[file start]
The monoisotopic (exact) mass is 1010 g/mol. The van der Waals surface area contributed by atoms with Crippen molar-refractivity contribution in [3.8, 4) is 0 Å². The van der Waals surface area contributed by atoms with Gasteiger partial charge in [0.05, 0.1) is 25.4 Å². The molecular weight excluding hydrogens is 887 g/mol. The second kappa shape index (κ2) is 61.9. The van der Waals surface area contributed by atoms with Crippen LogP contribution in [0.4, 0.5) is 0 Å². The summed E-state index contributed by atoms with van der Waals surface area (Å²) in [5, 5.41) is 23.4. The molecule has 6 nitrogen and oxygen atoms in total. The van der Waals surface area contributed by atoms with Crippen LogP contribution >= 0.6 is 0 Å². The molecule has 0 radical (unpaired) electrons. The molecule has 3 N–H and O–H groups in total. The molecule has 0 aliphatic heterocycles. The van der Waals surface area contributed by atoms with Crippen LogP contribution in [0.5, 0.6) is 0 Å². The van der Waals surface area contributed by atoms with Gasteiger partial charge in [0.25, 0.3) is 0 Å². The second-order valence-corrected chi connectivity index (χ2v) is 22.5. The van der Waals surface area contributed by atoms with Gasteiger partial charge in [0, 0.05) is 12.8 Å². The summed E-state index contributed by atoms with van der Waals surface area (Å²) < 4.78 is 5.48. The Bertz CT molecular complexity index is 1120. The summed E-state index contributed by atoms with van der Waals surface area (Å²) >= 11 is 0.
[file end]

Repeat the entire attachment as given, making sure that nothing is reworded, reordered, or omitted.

The monoisotopic (exact) mass is 1010 g/mol. The van der Waals surface area contributed by atoms with Crippen molar-refractivity contribution in [3.8, 4) is 0 Å². The van der Waals surface area contributed by atoms with Gasteiger partial charge in [0.05, 0.1) is 25.4 Å². The molecular weight excluding hydrogens is 887 g/mol. The second kappa shape index (κ2) is 61.9. The van der Waals surface area contributed by atoms with Crippen LogP contribution in [0.4, 0.5) is 0 Å². The summed E-state index contributed by atoms with van der Waals surface area (Å²) in [5, 5.41) is 23.4. The molecule has 6 nitrogen and oxygen atoms in total. The van der Waals surface area contributed by atoms with Crippen LogP contribution >= 0.6 is 0 Å². The molecule has 0 radical (unpaired) electrons. The molecule has 3 N–H and O–H groups in total. The molecule has 0 aliphatic heterocycles. The van der Waals surface area contributed by atoms with Crippen LogP contribution in [0.5, 0.6) is 0 Å². The van der Waals surface area contributed by atoms with Gasteiger partial charge in [0.25, 0.3) is 0 Å². The second-order valence-corrected chi connectivity index (χ2v) is 22.5. The van der Waals surface area contributed by atoms with Gasteiger partial charge in [0, 0.05) is 12.8 Å². The summed E-state index contributed by atoms with van der Waals surface area (Å²) < 4.78 is 5.48. The Bertz CT molecular complexity index is 1120. The summed E-state index contributed by atoms with van der Waals surface area (Å²) >= 11 is 0.